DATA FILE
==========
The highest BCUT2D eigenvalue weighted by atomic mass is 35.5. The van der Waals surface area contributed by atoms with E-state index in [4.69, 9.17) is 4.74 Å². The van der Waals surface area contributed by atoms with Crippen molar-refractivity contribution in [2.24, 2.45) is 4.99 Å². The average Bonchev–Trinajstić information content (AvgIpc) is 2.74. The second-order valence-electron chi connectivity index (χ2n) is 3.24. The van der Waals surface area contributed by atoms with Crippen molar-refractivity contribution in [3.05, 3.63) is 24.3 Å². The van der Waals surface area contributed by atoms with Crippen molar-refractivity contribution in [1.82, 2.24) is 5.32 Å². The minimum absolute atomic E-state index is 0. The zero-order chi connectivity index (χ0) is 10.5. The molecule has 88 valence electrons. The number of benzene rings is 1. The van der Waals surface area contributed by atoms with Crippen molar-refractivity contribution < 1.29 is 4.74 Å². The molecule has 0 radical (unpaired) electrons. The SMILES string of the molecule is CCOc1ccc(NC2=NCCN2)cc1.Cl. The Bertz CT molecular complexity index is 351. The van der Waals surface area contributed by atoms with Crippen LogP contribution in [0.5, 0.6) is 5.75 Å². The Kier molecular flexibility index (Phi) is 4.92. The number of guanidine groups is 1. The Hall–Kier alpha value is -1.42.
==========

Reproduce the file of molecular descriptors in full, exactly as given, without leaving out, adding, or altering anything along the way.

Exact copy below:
The highest BCUT2D eigenvalue weighted by atomic mass is 35.5. The van der Waals surface area contributed by atoms with E-state index in [4.69, 9.17) is 4.74 Å². The van der Waals surface area contributed by atoms with Crippen molar-refractivity contribution in [2.24, 2.45) is 4.99 Å². The average Bonchev–Trinajstić information content (AvgIpc) is 2.74. The second-order valence-electron chi connectivity index (χ2n) is 3.24. The van der Waals surface area contributed by atoms with Crippen molar-refractivity contribution in [3.05, 3.63) is 24.3 Å². The van der Waals surface area contributed by atoms with Crippen molar-refractivity contribution in [1.82, 2.24) is 5.32 Å². The minimum absolute atomic E-state index is 0. The zero-order chi connectivity index (χ0) is 10.5. The molecule has 88 valence electrons. The number of benzene rings is 1. The van der Waals surface area contributed by atoms with Crippen molar-refractivity contribution < 1.29 is 4.74 Å². The molecule has 0 radical (unpaired) electrons. The SMILES string of the molecule is CCOc1ccc(NC2=NCCN2)cc1.Cl. The Bertz CT molecular complexity index is 351. The van der Waals surface area contributed by atoms with Crippen LogP contribution in [0.5, 0.6) is 5.75 Å². The Kier molecular flexibility index (Phi) is 4.92. The number of guanidine groups is 1. The Hall–Kier alpha value is -1.42.